The 6th of October was the global day of action for Burma (also known as Myanmar), and activists and supporters demonstrated around the world for an end to the appalling actions of the repressive and vicious military junta (group of army generals) that rules the country. If you watched the news recently you might remember images of thousands of monks marching on the streets, before the brutal military crackdown. There is little or no news getting out of Burma now because the government shut off the internet and has started to seize mobile phones and cameras so that images of violent repression cannot escape. The junta has banned protesting and the expression of any other view apart from their own, which is that they are creating a “discipline-flourishing democracy” and unusually for a democracy, all opposition must be crushed. Contradictory? It sure is, but it is no laughing matter for fifty million Burmese.
Demonstrators marched in countries as varied as Thailand, France, Australia, Canada and the United Kingdom, as well as many more. One of the biggest protests in this country was in London, but they took place in every major city in the country. One of the less publicised, but nonetheless very well attended protests was in Oxford, where protesters managed to successfully stop almost everyone filling up at a Total garage from doing so for over two and a half hours.
On the face of it this action might seem to have little to do with Burma, since Total is a jointly owned French and American company. However, Total has a contract with the Burmese government, signed in 1992, and is the sole company operating in the country. Two oil pipelines have already been built, one to Thailand and one across Burma, and a third one is on its way, despite the fact that new investments from French companies in Burma were banned in 2004. The pipelines have been associated with serious human rights abuses for those working on them, such as forced labour, the use of civilians as human minesweepers, the use of children, and systematic rape of women. Total has been said to be the single biggest company propping up the junta’s regime.
Total is one of the five biggest oil companies in the UK and therefore wields an enormous influence both here and abroad. The French government has blocked measures such as sanctions against the junta due to the fact that Total has such heavy involvement there.
With all this in mind I went to a demonstration close by to Reading, by a Total garage in Oxford. A huge banner reading “Fuelling Oppression in Burma” left people in no doubt as to what the protest was about. Volunteers handed out leaflets showing a brief summary of the injustice of the military’s rule, and Total’s role in it, as well as petitions that concerned citizens could sign. The turnout was excellent, considering that the demonstration had not been as well publicised as other, larger ones in cities such as Birmingham and Manchester. In two hours we managed to stop the majority of people filling up at Total. The workers at the garage were understandably not very pleased but we gave them leaflets too and let them know that we have nothing against them since they are only doing their job. Many people did not have any idea of the things which this company is involved in and once they were informed most of them chose to fill up at one of two nearby petrol stations further along the road.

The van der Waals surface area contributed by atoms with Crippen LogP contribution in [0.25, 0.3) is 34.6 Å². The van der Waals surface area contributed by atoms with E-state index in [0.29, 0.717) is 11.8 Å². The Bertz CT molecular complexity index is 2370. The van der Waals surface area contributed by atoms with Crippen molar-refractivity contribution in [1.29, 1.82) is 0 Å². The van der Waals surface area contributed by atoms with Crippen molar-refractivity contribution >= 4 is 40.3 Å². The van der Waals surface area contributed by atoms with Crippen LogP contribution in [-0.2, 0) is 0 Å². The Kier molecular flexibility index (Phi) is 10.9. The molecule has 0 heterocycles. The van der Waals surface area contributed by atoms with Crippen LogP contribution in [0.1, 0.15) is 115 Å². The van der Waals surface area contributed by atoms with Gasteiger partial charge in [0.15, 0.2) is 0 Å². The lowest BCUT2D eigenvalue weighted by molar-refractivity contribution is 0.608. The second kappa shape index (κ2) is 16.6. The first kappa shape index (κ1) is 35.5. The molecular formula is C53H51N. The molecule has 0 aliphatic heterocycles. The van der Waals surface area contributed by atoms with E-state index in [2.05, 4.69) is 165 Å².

The atmosphere was very jolly and everyone was eager to meet new people and help each other out. The good weather helped with this as did the fact that most people were very friendly. We had support both from the local police who were assigned to watch the demonstration, and from passers-by, many of whom honked their horns at us as they drove past. Many people who had filled up promised not to do so again. The protest began at 2:30, and although most people had gone by half past four, three of us chose to stay until five, handing out leaflets to drivers.
We do accept that some people have no choice but to fill up there and we have nothing against people who do so, but I feel it is important that people have an informed choice about what it is that they are supporting when they fill up at a Total garage. At a time when many oil companies are regarded as unethical the idea that a company would openly fund one of the world’s most despicable regimes produces bad publicity and a lack of trust, so it is in Total’s best interest to pull out of Burma and in so doing, increase their profits due to winning back respect from people who have lost it for them. They should see that in the long term, due to the situation in Burma (with some states having had a civil war for over 20 years) staying in the country is unsustainable and bad for their business as well as for human rights.
Should you wish to find out more about Total and their involvement in Burma, please visit www.burmacampaign.org.uk/total_report.html. Please also sign the petition to help the Burmese protesters, which will be presented to the president of China after it receives a million signatures, at www.avaaz.org/en/stand_with_burma .